Polity Booster- Linkages between development and spread of extremism

Linkages between development and spread of extremism

In the Indian scenario, extremism activities(e.g. Naxalism, Radicalisation) are increasing rapidly. The scale of the extremists’ operations is massive and consequently, these activities have a perilous impact on the nation’s social, economic, and political development.

Improvement in standard of living is something that everyone craves and deserves it too. It involves, apart from decent food, clothing, and shelter, quality education and health, and also dignified living. It is the absence of these things that incited masses against the colonial government. Independence of India brought with it huge popular expectations for upliftment from poverty, from a new democratic government. Our leaders were wisely dedicated to democratic principles for redistribution of resources.

Unfortunately, democratic processes are too slow to observe any tangible results soon. Under this, it is to be ensured that, in order to deliver justice to downtrodden people, injustice is not done even with privileged ones. This requires every action to be taken transparently and every affected person be given a reasonable opportunity of being heard and also the right to recourse to courts.

Land reforms were a major plank through which the Congress brought rural masses under its fold. But after independence, this subject went under the state’s domain. Politics of every state deferred and it was the driving force for the extent and direction of land reforms. States which failed to deliver much at this front were to bear the brunt of left-wing movement in the coming times.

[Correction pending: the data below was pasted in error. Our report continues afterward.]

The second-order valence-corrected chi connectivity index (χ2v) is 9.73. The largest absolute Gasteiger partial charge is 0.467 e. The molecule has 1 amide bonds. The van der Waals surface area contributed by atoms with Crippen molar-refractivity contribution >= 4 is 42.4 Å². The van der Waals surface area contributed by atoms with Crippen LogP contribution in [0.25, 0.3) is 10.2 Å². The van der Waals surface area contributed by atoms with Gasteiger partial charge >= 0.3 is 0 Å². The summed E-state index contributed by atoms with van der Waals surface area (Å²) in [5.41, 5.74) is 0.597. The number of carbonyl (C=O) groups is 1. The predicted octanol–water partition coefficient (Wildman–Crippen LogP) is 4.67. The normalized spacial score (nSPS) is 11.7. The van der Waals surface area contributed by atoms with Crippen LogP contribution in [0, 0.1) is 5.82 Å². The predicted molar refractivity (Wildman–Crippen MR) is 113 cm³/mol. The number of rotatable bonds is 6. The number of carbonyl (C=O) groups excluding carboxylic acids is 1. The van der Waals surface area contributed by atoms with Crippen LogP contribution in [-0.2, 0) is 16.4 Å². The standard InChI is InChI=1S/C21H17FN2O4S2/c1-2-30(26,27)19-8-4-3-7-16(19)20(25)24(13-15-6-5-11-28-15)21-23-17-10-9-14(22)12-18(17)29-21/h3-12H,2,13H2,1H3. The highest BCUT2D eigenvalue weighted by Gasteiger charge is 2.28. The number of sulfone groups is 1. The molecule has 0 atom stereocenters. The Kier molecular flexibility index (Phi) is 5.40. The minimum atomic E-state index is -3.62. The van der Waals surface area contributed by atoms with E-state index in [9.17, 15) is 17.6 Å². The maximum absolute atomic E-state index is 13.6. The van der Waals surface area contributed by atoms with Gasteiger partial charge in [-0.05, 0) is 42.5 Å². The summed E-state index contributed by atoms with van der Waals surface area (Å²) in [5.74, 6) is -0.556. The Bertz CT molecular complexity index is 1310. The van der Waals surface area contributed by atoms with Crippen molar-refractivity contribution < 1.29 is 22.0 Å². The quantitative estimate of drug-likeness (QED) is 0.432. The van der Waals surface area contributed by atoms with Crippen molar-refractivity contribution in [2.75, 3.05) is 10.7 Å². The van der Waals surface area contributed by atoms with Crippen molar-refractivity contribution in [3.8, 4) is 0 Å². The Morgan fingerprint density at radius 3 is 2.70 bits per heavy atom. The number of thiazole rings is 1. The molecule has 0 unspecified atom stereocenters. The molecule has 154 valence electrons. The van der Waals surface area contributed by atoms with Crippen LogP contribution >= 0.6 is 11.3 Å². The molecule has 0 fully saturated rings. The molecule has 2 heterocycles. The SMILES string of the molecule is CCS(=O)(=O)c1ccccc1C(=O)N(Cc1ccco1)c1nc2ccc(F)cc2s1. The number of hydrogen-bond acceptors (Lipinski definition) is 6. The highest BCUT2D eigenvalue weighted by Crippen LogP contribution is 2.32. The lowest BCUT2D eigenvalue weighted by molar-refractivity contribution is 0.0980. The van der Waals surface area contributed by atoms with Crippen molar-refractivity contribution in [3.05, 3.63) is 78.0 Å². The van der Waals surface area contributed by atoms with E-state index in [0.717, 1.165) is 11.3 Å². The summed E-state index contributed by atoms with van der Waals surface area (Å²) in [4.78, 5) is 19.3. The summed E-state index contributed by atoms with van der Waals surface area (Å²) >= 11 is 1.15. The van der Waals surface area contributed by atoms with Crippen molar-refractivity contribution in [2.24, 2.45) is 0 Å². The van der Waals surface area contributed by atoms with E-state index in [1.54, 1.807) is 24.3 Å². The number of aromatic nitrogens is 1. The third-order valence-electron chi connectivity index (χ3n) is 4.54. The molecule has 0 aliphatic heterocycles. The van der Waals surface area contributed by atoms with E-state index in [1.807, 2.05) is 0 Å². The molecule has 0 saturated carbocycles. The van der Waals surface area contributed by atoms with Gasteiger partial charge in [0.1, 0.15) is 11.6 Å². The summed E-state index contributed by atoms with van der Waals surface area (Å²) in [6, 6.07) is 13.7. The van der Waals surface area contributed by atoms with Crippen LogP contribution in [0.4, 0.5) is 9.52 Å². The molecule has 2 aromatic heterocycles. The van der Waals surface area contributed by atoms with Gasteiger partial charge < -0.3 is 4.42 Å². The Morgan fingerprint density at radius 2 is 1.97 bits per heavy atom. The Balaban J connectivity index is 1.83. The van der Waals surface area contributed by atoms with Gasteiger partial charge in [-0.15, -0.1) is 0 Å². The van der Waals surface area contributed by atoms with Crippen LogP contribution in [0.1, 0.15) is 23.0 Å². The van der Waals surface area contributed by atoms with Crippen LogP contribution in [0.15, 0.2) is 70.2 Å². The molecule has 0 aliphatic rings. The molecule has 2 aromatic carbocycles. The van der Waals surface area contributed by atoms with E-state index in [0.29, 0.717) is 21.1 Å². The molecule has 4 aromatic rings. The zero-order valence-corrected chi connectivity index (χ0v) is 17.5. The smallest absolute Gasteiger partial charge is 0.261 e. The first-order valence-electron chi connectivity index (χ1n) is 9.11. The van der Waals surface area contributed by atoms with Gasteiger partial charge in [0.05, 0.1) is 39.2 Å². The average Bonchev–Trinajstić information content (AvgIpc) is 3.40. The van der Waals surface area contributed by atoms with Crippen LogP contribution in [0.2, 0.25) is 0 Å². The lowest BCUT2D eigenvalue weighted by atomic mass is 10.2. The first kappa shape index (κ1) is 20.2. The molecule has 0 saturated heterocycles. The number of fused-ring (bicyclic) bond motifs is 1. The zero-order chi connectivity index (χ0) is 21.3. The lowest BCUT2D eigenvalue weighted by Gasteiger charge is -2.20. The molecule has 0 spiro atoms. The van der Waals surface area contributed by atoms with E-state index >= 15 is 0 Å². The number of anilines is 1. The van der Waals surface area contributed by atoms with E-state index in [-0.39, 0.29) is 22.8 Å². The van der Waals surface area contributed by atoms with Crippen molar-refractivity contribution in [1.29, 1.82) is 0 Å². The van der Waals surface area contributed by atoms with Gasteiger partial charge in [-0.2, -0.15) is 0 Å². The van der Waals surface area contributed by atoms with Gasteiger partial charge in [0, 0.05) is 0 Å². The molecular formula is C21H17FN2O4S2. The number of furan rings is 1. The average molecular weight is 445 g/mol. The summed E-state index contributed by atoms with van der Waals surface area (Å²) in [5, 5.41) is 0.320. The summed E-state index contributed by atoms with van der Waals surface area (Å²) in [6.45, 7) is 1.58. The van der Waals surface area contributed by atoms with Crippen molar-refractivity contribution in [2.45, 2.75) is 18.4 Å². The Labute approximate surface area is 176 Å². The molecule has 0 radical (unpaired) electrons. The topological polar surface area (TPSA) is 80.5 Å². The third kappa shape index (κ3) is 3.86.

Further, from the very beginning focus was on the development of big industries in backward areas. This development included the operation of mines, the building of big dams, steel plants, fertilizer plants, etc away from urban centers, yet these continued to feed the needs of urban India exclusively. So, tribals and farmers were losers in this arrangement as they were frequently displaced. According to an estimate, since independence, about 3–4 crore tribals have been displaced due to various hydro projects.

Apart from this, the Indian state repeatedly failed to deliver its services such as maintaining law and order, social infrastructure, relief during epidemics, or disasters in remote areas. These made people indifferent to the democratic principles and some of them even got averse to the state when they were indoctrinated. These places were the breeding ground of Naxalism where they established their bases.

The government’s efforts for the preservation of forests and wildlife have also led to some sort of resentment in tribals. Some of their areas came under wildlife sanctuaries and national parks. This made our government appear to be working for animals at the cost of tribals.

Evolution of Indian Extremism